Biz Buzz: Pre-Christmas showdown | Inquirer Business

Biz Buzz: Pre-Christmas showdown

/ 01:56 AM December 19, 2011

It’s not just Chief Justice Renato Corona who’s scrambling to build a formidable legal defense over the holidays. A high-ranking banker from a major Chinoy-owned bank was suddenly thrust into a pre-Christmas action-packed showdown with a lady friend’s jealous husband.

According to the grapevine, the fuming hubby (who thinks there’s an extramarital play) found a window of opportunity to punch the banker, creating some public commotion recently in Greenhills. Not being content with this dramatic encounter, forlorn hubby is now building a case of concubinage against his “rival” banker.

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We just hope that this personal storm won’t make any dent on the esteemed banker’s professional life.—Doris C. Dumlao

Dethroning the Big Dome?

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Word on the street is that the new SM Arena being built adjacent to the SM Mall of Asia will easily surpass the Smart Araneta Center as the biggest indoor sports and concert venue in the country once it is completed.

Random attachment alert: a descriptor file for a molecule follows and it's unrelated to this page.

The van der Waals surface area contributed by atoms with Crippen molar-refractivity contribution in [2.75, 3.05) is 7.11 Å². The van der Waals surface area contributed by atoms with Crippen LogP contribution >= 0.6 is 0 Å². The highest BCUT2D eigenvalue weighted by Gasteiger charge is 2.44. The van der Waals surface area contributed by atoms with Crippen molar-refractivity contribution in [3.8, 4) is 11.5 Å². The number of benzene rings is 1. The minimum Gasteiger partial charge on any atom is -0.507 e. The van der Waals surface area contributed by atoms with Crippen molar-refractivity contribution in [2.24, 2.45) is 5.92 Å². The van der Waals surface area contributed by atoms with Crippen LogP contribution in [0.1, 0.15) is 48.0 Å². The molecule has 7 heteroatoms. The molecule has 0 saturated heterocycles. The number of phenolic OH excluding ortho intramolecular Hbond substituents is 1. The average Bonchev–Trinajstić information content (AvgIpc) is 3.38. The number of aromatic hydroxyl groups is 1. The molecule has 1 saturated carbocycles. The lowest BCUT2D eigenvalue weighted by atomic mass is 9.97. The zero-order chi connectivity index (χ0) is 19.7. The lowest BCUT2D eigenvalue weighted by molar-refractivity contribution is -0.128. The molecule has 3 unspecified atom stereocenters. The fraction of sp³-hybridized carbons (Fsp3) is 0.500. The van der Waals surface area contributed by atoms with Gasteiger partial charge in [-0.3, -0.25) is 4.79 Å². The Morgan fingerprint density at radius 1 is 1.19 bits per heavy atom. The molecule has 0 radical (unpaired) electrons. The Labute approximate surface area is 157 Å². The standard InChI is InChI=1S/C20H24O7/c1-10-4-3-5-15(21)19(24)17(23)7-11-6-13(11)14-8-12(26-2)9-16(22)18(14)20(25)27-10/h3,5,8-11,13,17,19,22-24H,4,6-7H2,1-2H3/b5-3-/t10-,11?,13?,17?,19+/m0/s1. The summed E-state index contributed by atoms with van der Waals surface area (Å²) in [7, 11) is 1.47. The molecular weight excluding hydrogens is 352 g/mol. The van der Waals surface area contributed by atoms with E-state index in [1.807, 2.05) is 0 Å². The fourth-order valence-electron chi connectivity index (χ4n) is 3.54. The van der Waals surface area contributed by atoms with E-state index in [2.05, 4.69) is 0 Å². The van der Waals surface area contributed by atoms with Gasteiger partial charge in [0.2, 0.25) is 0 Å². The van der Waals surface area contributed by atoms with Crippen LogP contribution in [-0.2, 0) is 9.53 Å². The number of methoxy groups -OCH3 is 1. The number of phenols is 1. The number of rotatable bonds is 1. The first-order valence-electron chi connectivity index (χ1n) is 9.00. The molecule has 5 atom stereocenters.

According to our source, the finished structure will be able to hold as many as 25,000 spectators.

This is a significant leap over the old Big Dome, which can house about 16,000 (or 23,000 when packed solid).

The source added that the SM Arena will likely be completed in May 2012, in time for the start of the widely anticipated UAAP season.

By fortuitous coincidence, next year’s UAAP season will be hosted by the National University, which is owned by taipan Henry Sy.

Thus, it is highly possible that the UAAP basketball games will be held at the brand-new venue.

One downside to the possible shift is the lack of access of the new venue to the MRT line (unlike Cubao), but this will be offset by SM Arena’s surplus of parking facilities.—Daxim L. Lucas

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Premature Frank-elation?

We called it.